Can a radionuclide bone scan miss degenerative disc disease, osteoarthritis and osteopenia?

Yes. The bone scan shows areas of active bone deposition as "hot". Osteopenia won't be diagnosed as this denotes loss of bone density. Degenerative disc disease and osteoarthritis may not be demonstrated if they are insufficient to cause a bone response (healing or what is medically called an osteoblastic response).

Related Questions

What are some things I can do to relieve the pain of osteoarthritis and degenerative disc disease in my neck?

Therapy, medications. Initial treatments for ddd and osteoarthritis of the neck include physical therapy, massage, medications. Some try acupuncture or chiropractic manipulation. If symptoms are more severe, consider pain management for stronger medications. Sometimes, despite all these treatments, symptoms are still there. Consider an evaluation by a spine surgeon to discuss surgery. Read more...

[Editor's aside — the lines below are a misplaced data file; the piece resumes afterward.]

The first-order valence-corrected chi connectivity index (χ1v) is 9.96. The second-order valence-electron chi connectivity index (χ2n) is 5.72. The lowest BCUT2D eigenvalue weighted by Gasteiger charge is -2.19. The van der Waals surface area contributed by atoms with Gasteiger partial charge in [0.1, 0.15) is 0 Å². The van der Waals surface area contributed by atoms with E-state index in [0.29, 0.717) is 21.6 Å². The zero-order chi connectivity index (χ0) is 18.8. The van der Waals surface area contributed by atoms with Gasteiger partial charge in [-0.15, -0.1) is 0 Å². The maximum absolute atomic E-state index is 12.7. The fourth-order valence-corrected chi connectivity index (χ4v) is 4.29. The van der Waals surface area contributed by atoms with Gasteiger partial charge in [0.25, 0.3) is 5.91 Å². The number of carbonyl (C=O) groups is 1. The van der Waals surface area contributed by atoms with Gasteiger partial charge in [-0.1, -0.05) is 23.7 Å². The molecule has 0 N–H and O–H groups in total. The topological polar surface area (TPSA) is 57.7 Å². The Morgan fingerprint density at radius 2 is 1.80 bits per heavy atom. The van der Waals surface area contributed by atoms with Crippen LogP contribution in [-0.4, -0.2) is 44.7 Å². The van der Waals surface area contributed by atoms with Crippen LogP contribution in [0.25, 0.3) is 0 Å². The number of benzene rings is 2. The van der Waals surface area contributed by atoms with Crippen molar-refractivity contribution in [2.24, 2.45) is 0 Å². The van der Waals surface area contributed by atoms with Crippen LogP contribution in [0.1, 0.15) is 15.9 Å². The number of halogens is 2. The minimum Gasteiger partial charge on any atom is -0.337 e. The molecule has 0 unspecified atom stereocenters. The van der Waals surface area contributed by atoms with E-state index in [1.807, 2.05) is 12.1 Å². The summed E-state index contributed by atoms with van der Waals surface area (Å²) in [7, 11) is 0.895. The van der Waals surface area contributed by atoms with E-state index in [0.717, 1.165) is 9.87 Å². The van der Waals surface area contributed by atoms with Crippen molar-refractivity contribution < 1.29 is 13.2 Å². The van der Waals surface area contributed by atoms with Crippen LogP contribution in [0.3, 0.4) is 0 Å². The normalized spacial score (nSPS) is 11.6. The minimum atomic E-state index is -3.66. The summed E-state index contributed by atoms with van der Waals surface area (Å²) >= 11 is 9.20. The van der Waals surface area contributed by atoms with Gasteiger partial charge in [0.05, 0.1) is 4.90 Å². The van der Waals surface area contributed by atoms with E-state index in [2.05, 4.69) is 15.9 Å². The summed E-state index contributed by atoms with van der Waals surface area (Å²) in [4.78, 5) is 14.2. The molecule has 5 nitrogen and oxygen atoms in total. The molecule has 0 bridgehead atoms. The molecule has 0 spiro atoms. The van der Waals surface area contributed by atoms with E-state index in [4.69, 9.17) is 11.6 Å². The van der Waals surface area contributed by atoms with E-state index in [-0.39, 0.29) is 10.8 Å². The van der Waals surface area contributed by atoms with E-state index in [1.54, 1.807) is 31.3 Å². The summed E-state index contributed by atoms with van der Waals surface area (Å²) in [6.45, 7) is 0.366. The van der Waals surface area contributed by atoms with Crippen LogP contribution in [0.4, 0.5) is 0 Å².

Therapy. The best long term treatment for neck pain from degenerative changes is strengthening and stretching exercise. Stretching will help maintain motion and strengthening the muscles will provide support for the worn joints and help delay progression. The best way to get into a routine is to work with a physical therapist a few times then transition to an independent exercise program. Read more...

How do degenerative osteoarthritis/degenerative joint disease/degenerative disc disease differ?

Arthritis vrs aging. Degenerative joint disease is an outdated term for osteoarthritis of peripheral joints. Degenerative disc disease is sometimes diagnosed when vertebral spurs are noted. The latter phenomenon, referred to most accurately as spondylosis deformans, is asymptomatic. It may be associated with disc disease, but disc damage does not necessarily cause pain. Read more...

I have degenerative disc disease in lumbar 4and 5 buldging outward disc in 2 and 3 and my pelvic bone is tilted to the left. What can I do to help pain?

Varies . It varies somewhat based on severity. In mild cases, controlling your weight, keeping you core strong, and avoiding activities that aggravate it may be sufficient. In more severe cases, there is a specialty known as pain management that have a number of nonoperative alternatives that can potentially help. Read more...